H. G. Lay
On Emile Pouget and Le Père Peinard
Faut faire ton bonbeur toi-même!
-- Emile Pouget, 1889
Sometime at the end of January 1894, Emile Pouget stole quietly away from Paris and made his way, via Antwerp and Brussels, to London. He had good reason to run. Under the aegis of the recently legislated lois scélérates, the police had begun a systematic roundup of alleged anarchists on charges of having participated, one way or another, in an association de malfaiteurs.1 The new laws were broad enough in scope to facilitate the incarceration of over four hundred suspects, a number that surely would have included Pouget--whose radical pedigree already consisted of an arrest record, jail time, and a circle of notorious revolutionary associates--had he not sought safe haven. In 1879, at the age of nineteen, he was dismissed from his job as a department store clerk for organizing a union. In 1882 police informants identified him as a member of a group calling itself "La Révolution sociale anarchiste du quartier des écoles."2 A year later he was detained, along with Louise Michel, when a demonstration of unemployed workers he helped to organize on the esplanade des Invalides ended in violence; the revolver he was carrying at the time of his arrest, as well as the stash of blasting caps and chemicals discovered in the subsequent search of his apartment, earned him eight years behind bars. Upon his early release from the penitentiary at Medun in 1886, Pouget immediately renewed his anarchist ties, and the police their surveillance; he was now a veteran revolutionary. Informants duly noted his participation in groups with ominous- sounding names like "La Sentinelle révolutionnaire" and "L'Aiguille"; and in 1888 they traced him to the editorial board of a short-lived anarchist journal named--again, ominously--Le Ça Ira.3 But it was only when he launched his own newspaper--an inflammatory weekly called Le Pére Peinard--that the police would learn the full extent of Pouget's talents as a committed activist, a wily conspirator, and a propagandist of considerable imagination.4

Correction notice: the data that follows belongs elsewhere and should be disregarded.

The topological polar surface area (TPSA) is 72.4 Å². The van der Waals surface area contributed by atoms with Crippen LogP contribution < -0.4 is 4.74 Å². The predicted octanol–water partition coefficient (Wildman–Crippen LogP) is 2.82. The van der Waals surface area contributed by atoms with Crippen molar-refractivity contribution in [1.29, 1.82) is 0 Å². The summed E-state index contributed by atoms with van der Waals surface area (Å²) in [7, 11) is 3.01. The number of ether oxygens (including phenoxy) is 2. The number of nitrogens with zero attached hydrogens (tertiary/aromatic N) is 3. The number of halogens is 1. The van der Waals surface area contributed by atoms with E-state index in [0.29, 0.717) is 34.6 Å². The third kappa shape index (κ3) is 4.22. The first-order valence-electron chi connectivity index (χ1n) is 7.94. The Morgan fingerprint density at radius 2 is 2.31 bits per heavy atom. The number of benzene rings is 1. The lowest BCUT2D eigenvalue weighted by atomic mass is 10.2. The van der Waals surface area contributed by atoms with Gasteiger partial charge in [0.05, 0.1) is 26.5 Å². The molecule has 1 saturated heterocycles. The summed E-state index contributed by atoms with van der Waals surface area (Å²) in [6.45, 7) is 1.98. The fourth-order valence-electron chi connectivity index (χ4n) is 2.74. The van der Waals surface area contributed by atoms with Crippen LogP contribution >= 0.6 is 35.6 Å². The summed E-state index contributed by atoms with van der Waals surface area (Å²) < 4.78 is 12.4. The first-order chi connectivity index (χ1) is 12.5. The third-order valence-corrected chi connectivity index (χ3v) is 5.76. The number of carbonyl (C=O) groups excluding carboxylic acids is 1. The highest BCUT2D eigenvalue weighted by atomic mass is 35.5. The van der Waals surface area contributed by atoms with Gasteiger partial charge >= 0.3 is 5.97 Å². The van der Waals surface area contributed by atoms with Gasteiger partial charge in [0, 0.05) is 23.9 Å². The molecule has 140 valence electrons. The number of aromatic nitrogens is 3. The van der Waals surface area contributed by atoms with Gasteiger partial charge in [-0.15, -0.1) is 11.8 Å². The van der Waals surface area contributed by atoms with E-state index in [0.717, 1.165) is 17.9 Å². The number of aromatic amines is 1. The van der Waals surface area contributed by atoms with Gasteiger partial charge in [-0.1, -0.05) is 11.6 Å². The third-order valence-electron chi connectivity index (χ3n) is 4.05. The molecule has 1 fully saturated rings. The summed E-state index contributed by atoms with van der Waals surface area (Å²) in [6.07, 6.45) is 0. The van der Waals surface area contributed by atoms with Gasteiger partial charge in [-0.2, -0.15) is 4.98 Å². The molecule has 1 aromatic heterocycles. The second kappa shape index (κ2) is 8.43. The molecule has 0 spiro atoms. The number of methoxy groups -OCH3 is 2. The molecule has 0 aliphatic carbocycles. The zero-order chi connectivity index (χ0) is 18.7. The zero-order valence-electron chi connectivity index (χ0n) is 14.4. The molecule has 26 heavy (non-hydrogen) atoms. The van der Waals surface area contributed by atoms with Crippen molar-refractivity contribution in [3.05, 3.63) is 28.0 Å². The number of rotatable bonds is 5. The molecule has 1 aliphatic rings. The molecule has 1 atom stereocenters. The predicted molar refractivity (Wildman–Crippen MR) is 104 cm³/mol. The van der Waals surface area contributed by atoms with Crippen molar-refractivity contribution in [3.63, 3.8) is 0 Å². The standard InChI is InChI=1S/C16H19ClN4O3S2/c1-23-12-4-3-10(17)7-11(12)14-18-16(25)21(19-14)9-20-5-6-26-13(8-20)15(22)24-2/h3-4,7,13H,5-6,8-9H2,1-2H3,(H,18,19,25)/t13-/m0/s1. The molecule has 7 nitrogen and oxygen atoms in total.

Le Pére Peinard made no bones about its revolutionary objectives, nor
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Publication information: Book title: Making the News:Modernity & the Mass Press in Nineteenth-Century France. Contributors: Dean De La Motte - Editor, Jeannene M. Przyblyski - Editor. Publisher: University Of Massachusetts. Place of publication: Amherst . Publication year: 1999. Page number: 82.
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